G-fans will not be disappointed.

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From the Clandestine Operations series , Vol. 1

Opening his Clandestine Operations series, Griffin (Empire and Honor, 2012, etc.) drafts warriors from his Honor Bound series to confront post–World War II communist aggression. 

It’s late 1945. Army Lt. James Cronley, scion of a Texas ranching family, has played a significant role in frustrating die-hard Nazi attempts to cache bomb-grade uranium in Argentina. By direct order of President Harry S. Truman, Cronley’s promoted to captain for his exploits. He returns to Germany and his Army assignment at a Counterintelligence Corps project wringing intel out of "good German" remnants of Abwehr Ost, an intelligence unit that developed critical information about the Soviet Union. Cronley’s soon trapped in a bureaucratic knife fight among veterans of the Office of Strategic Services (covert operations warriors), CIC loyalists, other Army units and the FBI. Set mostly at an isolated and abandoned Bavarian monastery and elsewhere in Germany, the narrative’s ripe with meetings, confrontations, lies and subterfuge rather than gunplay. The dialogue is standard Griffin sarcasm and one-upmanship, driving a plot which requires getting a captured Russian agent from the Abwehr Ost camp to Argentina. Back in the U.S., Cronley elopes with a young American woman he met during his Argentine expedition, but his bride is killed in a car wreck a day later. Less than a week later, he sleeps with a colonel’s wife, and it becomes clear that Griffin’s male-female interactions will be sex rather than romance. The Griffin style remains immutable: short chapters, macho attitudes, stiff upper lip when threatened, no-sweat heroics, much love for military equipment and weaponry and protocol. That familiarity makes the occasional minor error more notable, and it makes one good-guy escape from the hangman problematic. In keeping with Clandestine Operations' raison d’être, Griffin’s sketch of the immediate post–WWII bureaucratic territorial clashes has purpose; it’s an outline of how the demobilized OSS hot-war heroes became passionate CIA cold warriors.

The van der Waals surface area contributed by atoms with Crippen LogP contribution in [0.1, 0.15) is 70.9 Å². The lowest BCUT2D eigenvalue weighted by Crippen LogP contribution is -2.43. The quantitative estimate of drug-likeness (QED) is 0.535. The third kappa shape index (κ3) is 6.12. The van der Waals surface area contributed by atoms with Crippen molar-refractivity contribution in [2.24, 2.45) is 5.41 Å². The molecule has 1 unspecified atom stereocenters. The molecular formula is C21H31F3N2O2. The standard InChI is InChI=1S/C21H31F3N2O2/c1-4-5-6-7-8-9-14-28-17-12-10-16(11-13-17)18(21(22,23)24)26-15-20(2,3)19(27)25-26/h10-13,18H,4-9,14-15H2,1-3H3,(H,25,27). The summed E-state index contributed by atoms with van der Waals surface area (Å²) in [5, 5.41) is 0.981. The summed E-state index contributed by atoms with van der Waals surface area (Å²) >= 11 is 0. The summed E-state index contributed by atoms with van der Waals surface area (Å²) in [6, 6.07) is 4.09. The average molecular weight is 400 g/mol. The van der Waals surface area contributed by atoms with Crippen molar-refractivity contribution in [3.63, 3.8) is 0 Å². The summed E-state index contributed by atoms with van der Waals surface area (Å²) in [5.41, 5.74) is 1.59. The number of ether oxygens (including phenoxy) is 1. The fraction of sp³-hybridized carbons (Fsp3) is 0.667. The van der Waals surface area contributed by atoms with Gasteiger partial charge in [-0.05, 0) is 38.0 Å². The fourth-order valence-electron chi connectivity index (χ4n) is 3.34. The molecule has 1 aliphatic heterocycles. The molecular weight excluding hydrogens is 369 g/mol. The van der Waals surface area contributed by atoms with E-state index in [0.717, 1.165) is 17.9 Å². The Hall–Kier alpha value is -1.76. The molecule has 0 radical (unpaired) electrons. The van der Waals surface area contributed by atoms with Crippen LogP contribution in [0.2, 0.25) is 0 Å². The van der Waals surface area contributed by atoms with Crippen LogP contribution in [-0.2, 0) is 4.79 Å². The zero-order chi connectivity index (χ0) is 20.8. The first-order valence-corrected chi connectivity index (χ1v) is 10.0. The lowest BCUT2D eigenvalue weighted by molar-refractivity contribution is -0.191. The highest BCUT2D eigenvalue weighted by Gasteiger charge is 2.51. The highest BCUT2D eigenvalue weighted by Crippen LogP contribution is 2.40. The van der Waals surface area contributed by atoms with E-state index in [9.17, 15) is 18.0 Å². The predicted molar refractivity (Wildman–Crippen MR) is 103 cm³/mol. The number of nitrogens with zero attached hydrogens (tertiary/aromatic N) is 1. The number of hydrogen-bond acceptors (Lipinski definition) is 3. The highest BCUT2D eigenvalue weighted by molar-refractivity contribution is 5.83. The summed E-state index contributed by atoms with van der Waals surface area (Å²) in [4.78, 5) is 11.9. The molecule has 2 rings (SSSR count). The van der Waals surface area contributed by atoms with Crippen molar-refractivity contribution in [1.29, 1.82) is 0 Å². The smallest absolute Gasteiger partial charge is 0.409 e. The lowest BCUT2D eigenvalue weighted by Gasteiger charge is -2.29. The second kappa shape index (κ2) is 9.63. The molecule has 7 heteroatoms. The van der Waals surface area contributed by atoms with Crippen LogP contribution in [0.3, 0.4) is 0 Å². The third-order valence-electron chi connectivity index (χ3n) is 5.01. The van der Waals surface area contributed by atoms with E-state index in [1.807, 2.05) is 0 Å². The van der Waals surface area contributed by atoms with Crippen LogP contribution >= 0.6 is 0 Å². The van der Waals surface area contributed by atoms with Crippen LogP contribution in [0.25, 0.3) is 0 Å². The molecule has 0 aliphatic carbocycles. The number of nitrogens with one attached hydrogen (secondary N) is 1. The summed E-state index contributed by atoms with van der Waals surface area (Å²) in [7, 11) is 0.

G-fans will not be disappointed.

Pub Date: Aug. 5, 2014

ISBN: 978-0-399-17123-9

Page Count: 528

Publisher: Putnam

Review Posted Online: June 29, 2014

Kirkus Reviews Issue: July 15, 2014

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A tasty, if not always tasteful, tale of supernatural mayhem that fans of King and Crichton alike will enjoy.

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DEVOLUTION

Are we not men? We are—well, ask Bigfoot, as Brooks does in this delightful yarn, following on his bestseller World War Z (2006).

A zombie apocalypse is one thing. A volcanic eruption is quite another, for, as the journalist who does a framing voice-over narration for Brooks’ latest puts it, when Mount Rainier popped its cork, “it was the psychological aspect, the hyperbole-fueled hysteria that had ended up killing the most people.” Maybe, but the sasquatches whom the volcano displaced contributed to the statistics, too, if only out of self-defense. Brooks places the epicenter of the Bigfoot war in a high-tech hideaway populated by the kind of people you might find in a Jurassic Park franchise: the schmo who doesn’t know how to do much of anything but tries anyway, the well-intentioned bleeding heart, the know-it-all intellectual who turns out to know the wrong things, the immigrant with a tough backstory and an instinct for survival. Indeed, the novel does double duty as a survival manual, packed full of good advice—for instance, try not to get wounded, for “injury turns you from a giver to a taker. Taking up our resources, our time to care for you.” Brooks presents a case for making room for Bigfoot in the world while peppering his narrative with timely social criticism about bad behavior on the human side of the conflict: The explosion of Rainier might have been better forecast had the president not slashed the budget of the U.S. Geological Survey, leading to “immediate suspension of the National Volcano Early Warning System,” and there’s always someone around looking to monetize the natural disaster and the sasquatch-y onslaught that follows. Brooks is a pro at building suspense even if it plays out in some rather spectacularly yucky episodes, one involving a short spear that takes its name from “the sucking sound of pulling it out of the dead man’s heart and lungs.” Grossness aside, it puts you right there on the scene.